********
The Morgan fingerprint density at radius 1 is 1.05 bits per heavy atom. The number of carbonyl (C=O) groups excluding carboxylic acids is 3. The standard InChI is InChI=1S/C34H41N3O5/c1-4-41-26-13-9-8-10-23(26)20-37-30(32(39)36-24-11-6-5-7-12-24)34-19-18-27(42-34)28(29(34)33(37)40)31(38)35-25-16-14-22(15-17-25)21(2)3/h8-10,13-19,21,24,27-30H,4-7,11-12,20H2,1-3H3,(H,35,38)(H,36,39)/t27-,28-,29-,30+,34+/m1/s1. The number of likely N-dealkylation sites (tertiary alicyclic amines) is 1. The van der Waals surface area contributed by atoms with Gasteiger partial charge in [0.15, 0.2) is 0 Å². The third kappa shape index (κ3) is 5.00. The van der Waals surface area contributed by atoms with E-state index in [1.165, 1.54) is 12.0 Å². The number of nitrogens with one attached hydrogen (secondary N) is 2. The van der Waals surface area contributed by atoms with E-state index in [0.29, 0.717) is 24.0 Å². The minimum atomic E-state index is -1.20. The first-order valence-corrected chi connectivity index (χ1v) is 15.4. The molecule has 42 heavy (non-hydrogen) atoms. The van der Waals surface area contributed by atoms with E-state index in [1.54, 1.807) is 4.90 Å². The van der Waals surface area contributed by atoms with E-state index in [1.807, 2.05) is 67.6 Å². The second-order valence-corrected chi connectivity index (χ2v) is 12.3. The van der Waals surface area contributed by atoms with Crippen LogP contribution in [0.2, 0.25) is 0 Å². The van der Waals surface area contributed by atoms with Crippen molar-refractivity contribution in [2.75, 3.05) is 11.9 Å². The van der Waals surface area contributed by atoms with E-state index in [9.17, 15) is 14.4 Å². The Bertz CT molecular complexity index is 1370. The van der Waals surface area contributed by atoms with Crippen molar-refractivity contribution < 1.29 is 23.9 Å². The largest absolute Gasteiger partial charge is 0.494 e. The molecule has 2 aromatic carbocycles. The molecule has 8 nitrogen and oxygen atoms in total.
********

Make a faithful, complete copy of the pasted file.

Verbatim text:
The Morgan fingerprint density at radius 1 is 1.05 bits per heavy atom. The number of carbonyl (C=O) groups excluding carboxylic acids is 3. The standard InChI is InChI=1S/C34H41N3O5/c1-4-41-26-13-9-8-10-23(26)20-37-30(32(39)36-24-11-6-5-7-12-24)34-19-18-27(42-34)28(29(34)33(37)40)31(38)35-25-16-14-22(15-17-25)21(2)3/h8-10,13-19,21,24,27-30H,4-7,11-12,20H2,1-3H3,(H,35,38)(H,36,39)/t27-,28-,29-,30+,34+/m1/s1. The number of likely N-dealkylation sites (tertiary alicyclic amines) is 1. The van der Waals surface area contributed by atoms with Gasteiger partial charge in [0.15, 0.2) is 0 Å². The third kappa shape index (κ3) is 5.00. The van der Waals surface area contributed by atoms with E-state index in [1.165, 1.54) is 12.0 Å². The number of nitrogens with one attached hydrogen (secondary N) is 2. The van der Waals surface area contributed by atoms with E-state index in [0.29, 0.717) is 24.0 Å². The minimum atomic E-state index is -1.20. The first-order valence-corrected chi connectivity index (χ1v) is 15.4. The molecule has 42 heavy (non-hydrogen) atoms. The van der Waals surface area contributed by atoms with E-state index in [1.54, 1.807) is 4.90 Å². The van der Waals surface area contributed by atoms with E-state index in [1.807, 2.05) is 67.6 Å². The second-order valence-corrected chi connectivity index (χ2v) is 12.3. The van der Waals surface area contributed by atoms with Crippen LogP contribution in [0.2, 0.25) is 0 Å². The van der Waals surface area contributed by atoms with Crippen molar-refractivity contribution in [2.75, 3.05) is 11.9 Å². The van der Waals surface area contributed by atoms with E-state index in [9.17, 15) is 14.4 Å². The Bertz CT molecular complexity index is 1370. The van der Waals surface area contributed by atoms with Crippen molar-refractivity contribution < 1.29 is 23.9 Å². The largest absolute Gasteiger partial charge is 0.494 e. The molecule has 2 aromatic carbocycles. The molecule has 8 nitrogen and oxygen atoms in total.